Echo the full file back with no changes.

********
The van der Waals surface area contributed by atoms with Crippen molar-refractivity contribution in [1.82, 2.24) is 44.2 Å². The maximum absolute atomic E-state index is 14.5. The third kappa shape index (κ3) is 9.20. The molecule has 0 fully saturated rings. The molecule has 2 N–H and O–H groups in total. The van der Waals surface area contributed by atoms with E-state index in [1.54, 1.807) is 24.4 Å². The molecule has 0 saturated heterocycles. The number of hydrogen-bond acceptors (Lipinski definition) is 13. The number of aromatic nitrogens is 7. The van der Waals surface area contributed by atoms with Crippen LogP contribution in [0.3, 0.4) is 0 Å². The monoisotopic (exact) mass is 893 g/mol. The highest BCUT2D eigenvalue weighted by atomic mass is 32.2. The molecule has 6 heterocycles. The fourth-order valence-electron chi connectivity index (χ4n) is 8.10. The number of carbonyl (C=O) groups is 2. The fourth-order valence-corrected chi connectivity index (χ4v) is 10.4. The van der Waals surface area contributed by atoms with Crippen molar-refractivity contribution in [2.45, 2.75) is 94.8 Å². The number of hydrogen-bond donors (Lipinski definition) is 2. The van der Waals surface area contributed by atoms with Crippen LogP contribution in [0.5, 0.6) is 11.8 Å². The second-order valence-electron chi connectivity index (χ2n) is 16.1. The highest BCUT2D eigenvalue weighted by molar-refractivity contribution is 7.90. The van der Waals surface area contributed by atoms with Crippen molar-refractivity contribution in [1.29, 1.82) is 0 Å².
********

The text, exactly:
The van der Waals surface area contributed by atoms with Crippen molar-refractivity contribution in [1.82, 2.24) is 44.2 Å². The maximum absolute atomic E-state index is 14.5. The third kappa shape index (κ3) is 9.20. The molecule has 0 fully saturated rings. The molecule has 2 N–H and O–H groups in total. The van der Waals surface area contributed by atoms with E-state index in [1.54, 1.807) is 24.4 Å². The molecule has 0 saturated heterocycles. The number of hydrogen-bond acceptors (Lipinski definition) is 13. The number of aromatic nitrogens is 7. The van der Waals surface area contributed by atoms with Crippen LogP contribution in [0.3, 0.4) is 0 Å². The monoisotopic (exact) mass is 893 g/mol. The highest BCUT2D eigenvalue weighted by atomic mass is 32.2. The molecule has 6 heterocycles. The fourth-order valence-electron chi connectivity index (χ4n) is 8.10. The number of carbonyl (C=O) groups is 2. The fourth-order valence-corrected chi connectivity index (χ4v) is 10.4. The van der Waals surface area contributed by atoms with Crippen molar-refractivity contribution in [2.45, 2.75) is 94.8 Å². The number of hydrogen-bond donors (Lipinski definition) is 2. The van der Waals surface area contributed by atoms with Crippen LogP contribution in [0.5, 0.6) is 11.8 Å². The second-order valence-electron chi connectivity index (χ2n) is 16.1. The highest BCUT2D eigenvalue weighted by molar-refractivity contribution is 7.90. The van der Waals surface area contributed by atoms with Crippen molar-refractivity contribution in [1.29, 1.82) is 0 Å².